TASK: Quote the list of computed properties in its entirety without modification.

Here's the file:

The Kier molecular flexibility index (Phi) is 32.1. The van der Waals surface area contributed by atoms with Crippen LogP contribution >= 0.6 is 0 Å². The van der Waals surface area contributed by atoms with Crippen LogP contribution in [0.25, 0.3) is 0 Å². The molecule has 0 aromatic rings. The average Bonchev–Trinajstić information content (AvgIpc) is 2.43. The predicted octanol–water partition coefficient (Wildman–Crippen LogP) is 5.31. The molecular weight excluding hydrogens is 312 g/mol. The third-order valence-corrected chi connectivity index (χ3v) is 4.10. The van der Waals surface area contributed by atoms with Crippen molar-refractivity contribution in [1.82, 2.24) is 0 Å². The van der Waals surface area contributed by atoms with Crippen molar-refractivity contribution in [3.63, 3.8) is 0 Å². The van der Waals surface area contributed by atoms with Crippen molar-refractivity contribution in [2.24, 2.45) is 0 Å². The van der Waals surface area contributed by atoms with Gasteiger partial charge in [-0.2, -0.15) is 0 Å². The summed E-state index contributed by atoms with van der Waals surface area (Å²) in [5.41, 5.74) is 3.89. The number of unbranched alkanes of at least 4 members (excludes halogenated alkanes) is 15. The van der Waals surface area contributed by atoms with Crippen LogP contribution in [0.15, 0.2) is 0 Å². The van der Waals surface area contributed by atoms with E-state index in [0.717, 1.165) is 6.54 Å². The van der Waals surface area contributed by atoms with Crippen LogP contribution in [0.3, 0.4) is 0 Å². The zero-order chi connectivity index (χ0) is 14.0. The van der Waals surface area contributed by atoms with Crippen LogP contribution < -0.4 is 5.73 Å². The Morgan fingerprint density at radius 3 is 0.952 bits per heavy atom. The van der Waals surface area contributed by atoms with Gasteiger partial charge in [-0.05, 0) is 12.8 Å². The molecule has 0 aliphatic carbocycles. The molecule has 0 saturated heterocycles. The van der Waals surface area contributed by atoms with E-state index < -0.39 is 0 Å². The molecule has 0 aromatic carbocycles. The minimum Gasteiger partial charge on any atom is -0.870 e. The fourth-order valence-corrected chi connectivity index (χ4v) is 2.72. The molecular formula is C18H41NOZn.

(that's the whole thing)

The Kier molecular flexibility index (Phi) is 32.1. The van der Waals surface area contributed by atoms with Crippen LogP contribution >= 0.6 is 0 Å². The van der Waals surface area contributed by atoms with Crippen LogP contribution in [0.25, 0.3) is 0 Å². The molecule has 0 aromatic rings. The average Bonchev–Trinajstić information content (AvgIpc) is 2.43. The predicted octanol–water partition coefficient (Wildman–Crippen LogP) is 5.31. The molecular weight excluding hydrogens is 312 g/mol. The third-order valence-corrected chi connectivity index (χ3v) is 4.10. The van der Waals surface area contributed by atoms with Crippen molar-refractivity contribution in [1.82, 2.24) is 0 Å². The van der Waals surface area contributed by atoms with Crippen molar-refractivity contribution in [3.63, 3.8) is 0 Å². The van der Waals surface area contributed by atoms with Crippen molar-refractivity contribution in [2.24, 2.45) is 0 Å². The van der Waals surface area contributed by atoms with Gasteiger partial charge in [-0.2, -0.15) is 0 Å². The summed E-state index contributed by atoms with van der Waals surface area (Å²) in [5.41, 5.74) is 3.89. The number of unbranched alkanes of at least 4 members (excludes halogenated alkanes) is 15. The van der Waals surface area contributed by atoms with Crippen LogP contribution in [0.15, 0.2) is 0 Å². The van der Waals surface area contributed by atoms with E-state index in [0.717, 1.165) is 6.54 Å². The van der Waals surface area contributed by atoms with Crippen LogP contribution in [0.3, 0.4) is 0 Å². The zero-order chi connectivity index (χ0) is 14.0. The van der Waals surface area contributed by atoms with Crippen LogP contribution < -0.4 is 5.73 Å². The Morgan fingerprint density at radius 3 is 0.952 bits per heavy atom. The van der Waals surface area contributed by atoms with Gasteiger partial charge in [-0.05, 0) is 12.8 Å². The molecule has 0 aliphatic carbocycles. The molecule has 0 saturated heterocycles. The van der Waals surface area contributed by atoms with E-state index < -0.39 is 0 Å². The molecule has 0 aromatic carbocycles. The minimum Gasteiger partial charge on any atom is -0.870 e. The fourth-order valence-corrected chi connectivity index (χ4v) is 2.72. The molecular formula is C18H41NOZn.